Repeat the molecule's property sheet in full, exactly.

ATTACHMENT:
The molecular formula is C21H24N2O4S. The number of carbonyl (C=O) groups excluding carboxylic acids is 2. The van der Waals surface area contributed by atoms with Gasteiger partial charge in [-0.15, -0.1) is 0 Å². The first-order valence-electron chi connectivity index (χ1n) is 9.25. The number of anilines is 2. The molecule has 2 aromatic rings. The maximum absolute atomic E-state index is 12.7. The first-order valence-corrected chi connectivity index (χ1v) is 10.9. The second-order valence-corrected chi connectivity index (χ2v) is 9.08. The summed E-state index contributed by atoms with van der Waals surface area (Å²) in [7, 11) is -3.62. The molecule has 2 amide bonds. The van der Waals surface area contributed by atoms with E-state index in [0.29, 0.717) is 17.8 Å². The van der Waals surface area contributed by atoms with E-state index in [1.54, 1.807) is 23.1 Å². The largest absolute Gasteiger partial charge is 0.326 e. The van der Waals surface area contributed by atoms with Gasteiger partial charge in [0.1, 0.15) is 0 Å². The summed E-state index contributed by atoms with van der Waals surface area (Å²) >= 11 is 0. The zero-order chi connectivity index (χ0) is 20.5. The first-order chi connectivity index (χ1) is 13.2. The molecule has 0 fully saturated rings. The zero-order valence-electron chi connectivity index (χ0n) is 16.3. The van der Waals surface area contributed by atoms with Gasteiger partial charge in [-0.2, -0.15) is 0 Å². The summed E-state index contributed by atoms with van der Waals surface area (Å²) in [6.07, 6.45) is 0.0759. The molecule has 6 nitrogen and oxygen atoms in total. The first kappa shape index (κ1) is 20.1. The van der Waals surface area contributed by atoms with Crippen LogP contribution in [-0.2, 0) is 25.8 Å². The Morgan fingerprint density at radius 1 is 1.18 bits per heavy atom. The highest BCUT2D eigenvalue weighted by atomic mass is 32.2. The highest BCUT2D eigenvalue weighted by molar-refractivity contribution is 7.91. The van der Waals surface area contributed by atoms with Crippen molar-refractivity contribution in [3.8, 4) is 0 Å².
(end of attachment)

The molecular formula is C21H24N2O4S. The number of carbonyl (C=O) groups excluding carboxylic acids is 2. The van der Waals surface area contributed by atoms with Gasteiger partial charge in [-0.15, -0.1) is 0 Å². The first-order valence-electron chi connectivity index (χ1n) is 9.25. The number of anilines is 2. The molecule has 2 aromatic rings. The maximum absolute atomic E-state index is 12.7. The first-order valence-corrected chi connectivity index (χ1v) is 10.9. The second-order valence-corrected chi connectivity index (χ2v) is 9.08. The summed E-state index contributed by atoms with van der Waals surface area (Å²) in [7, 11) is -3.62. The molecule has 2 amide bonds. The van der Waals surface area contributed by atoms with E-state index in [0.29, 0.717) is 17.8 Å². The van der Waals surface area contributed by atoms with E-state index in [1.54, 1.807) is 23.1 Å². The largest absolute Gasteiger partial charge is 0.326 e. The van der Waals surface area contributed by atoms with Gasteiger partial charge in [0.1, 0.15) is 0 Å². The summed E-state index contributed by atoms with van der Waals surface area (Å²) >= 11 is 0. The zero-order chi connectivity index (χ0) is 20.5. The first-order chi connectivity index (χ1) is 13.2. The molecule has 0 fully saturated rings. The zero-order valence-electron chi connectivity index (χ0n) is 16.3. The van der Waals surface area contributed by atoms with Gasteiger partial charge in [-0.2, -0.15) is 0 Å². The summed E-state index contributed by atoms with van der Waals surface area (Å²) in [6.07, 6.45) is 0.0759. The molecule has 6 nitrogen and oxygen atoms in total. The first kappa shape index (κ1) is 20.1. The van der Waals surface area contributed by atoms with Crippen LogP contribution in [-0.2, 0) is 25.8 Å². The Morgan fingerprint density at radius 1 is 1.18 bits per heavy atom. The highest BCUT2D eigenvalue weighted by atomic mass is 32.2. The highest BCUT2D eigenvalue weighted by molar-refractivity contribution is 7.91. The van der Waals surface area contributed by atoms with Crippen molar-refractivity contribution in [3.8, 4) is 0 Å².